Milton Glaser

Milton Glaser

USA (1929)

Working pro bono on a marketing campaign for the state of New York in 1977, Milton Glaser designed the now ubiquitous “I Love New York” logo – perhaps the most instantly recognizable one on Earth. Though he was, by that time, arguably the most famous graphic designer in America, he didn’t expect the logo to take the entire world by storm. But he grasps why it did. “To understand the design, you have to translate it,” he told The Telegraph. “First of all, you have to figure out that the ‘I’ is a complete word, then you have to figure out that the heart is a symbol for an experience, then you have to figure out that ‘NY’ are the initials for a place. We know that the issue in all communication is moving the brain, and puzzles move the brain. This one makes everyone feel good because they solved the problem.”

Glaser started solving visual problems early in life. Born in the Bronx in 1929, he drew and illustrated his way through art school at Cooper Union, graduating in 1951, and then spent two years studying at the Academy of Fine Arts in Bologna on a Fulbright scholarship. Upon returning to New York in 1954, he joined up with fellow Cooper Union grads Seymour Chwast, Reynold Ruffins and Edward Sorel in founding Push Pin Studios. Together they created 86 issues of the Push Pin Graphic, which integrated Italian Renaissance influences with art nouveau and art deco styles to define a new kind of midcentury modern visual language.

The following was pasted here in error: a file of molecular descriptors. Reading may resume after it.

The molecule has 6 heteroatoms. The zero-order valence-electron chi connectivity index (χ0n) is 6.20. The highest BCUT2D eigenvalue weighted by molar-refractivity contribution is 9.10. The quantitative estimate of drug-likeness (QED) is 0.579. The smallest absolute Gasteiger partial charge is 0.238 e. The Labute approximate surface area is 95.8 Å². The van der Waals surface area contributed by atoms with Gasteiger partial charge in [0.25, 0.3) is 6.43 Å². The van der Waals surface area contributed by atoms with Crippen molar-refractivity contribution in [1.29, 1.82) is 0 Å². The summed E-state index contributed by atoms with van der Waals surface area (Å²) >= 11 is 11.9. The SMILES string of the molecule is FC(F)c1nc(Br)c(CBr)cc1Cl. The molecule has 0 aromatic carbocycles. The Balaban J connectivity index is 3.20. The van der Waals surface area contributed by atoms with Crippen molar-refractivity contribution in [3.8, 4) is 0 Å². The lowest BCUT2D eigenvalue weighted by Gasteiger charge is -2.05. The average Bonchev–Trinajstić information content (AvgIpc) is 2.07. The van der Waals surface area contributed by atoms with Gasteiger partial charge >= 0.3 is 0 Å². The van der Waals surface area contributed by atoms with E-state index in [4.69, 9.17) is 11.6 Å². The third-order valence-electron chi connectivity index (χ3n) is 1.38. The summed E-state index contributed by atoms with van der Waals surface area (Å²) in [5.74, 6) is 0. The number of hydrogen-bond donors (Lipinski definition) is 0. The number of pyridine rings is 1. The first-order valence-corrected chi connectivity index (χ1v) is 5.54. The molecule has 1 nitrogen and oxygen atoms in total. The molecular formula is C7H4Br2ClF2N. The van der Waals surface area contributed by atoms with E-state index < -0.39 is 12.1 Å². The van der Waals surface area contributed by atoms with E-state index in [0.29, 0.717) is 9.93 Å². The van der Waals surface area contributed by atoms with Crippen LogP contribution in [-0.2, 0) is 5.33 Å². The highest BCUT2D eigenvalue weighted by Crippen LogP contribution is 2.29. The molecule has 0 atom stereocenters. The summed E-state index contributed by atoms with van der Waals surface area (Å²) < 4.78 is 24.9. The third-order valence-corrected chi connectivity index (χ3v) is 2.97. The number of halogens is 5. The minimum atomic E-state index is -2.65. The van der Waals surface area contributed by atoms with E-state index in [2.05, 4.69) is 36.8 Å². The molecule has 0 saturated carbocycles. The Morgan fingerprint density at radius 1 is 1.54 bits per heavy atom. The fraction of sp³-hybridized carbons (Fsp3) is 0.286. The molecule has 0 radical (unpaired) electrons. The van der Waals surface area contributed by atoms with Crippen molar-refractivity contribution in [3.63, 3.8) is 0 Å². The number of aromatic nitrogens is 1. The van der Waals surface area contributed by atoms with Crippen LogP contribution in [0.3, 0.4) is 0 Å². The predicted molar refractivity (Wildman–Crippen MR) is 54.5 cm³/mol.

In 1968, Glaser joined forces with editor Clay Felker to create the groundbreaking New York magazine, where he was president and design director until 1977. He left Push Pin in 1974 to create Milton Glaser, Inc., where he expanded his milieu to include not only print but also interior and environmental design, corporate identity, restaurants, playgrounds, a museum and even a rug for Nani Marquina. He told AIGA that his print background wasn’t a barrier to this multidisciplinary approach. “I have been opportunistic and through the years have sort of blurred the distinction a little between professional practice in architecture, product design, interior design, graphic design and magazine design.”

Brilliant, famous and prolific as he is, Glaser retains an endearing level of humility. “Fear of embarrassment drives me as much as any ambition,” he said at a 1998 TED Conference. His work can be seen throughout the world and in permanent collections at MoMA and the Smithsonian Cooper-Hewitt, National Design Museum. He’s been honored with shows at Centre Georges Pompidou in Paris and the Lincoln Center Gallery in New York, in addition to many other accolades – including the Cooper-Hewitt Lifetime Achievement Award in 2004.

Wavering Rug, 6x9
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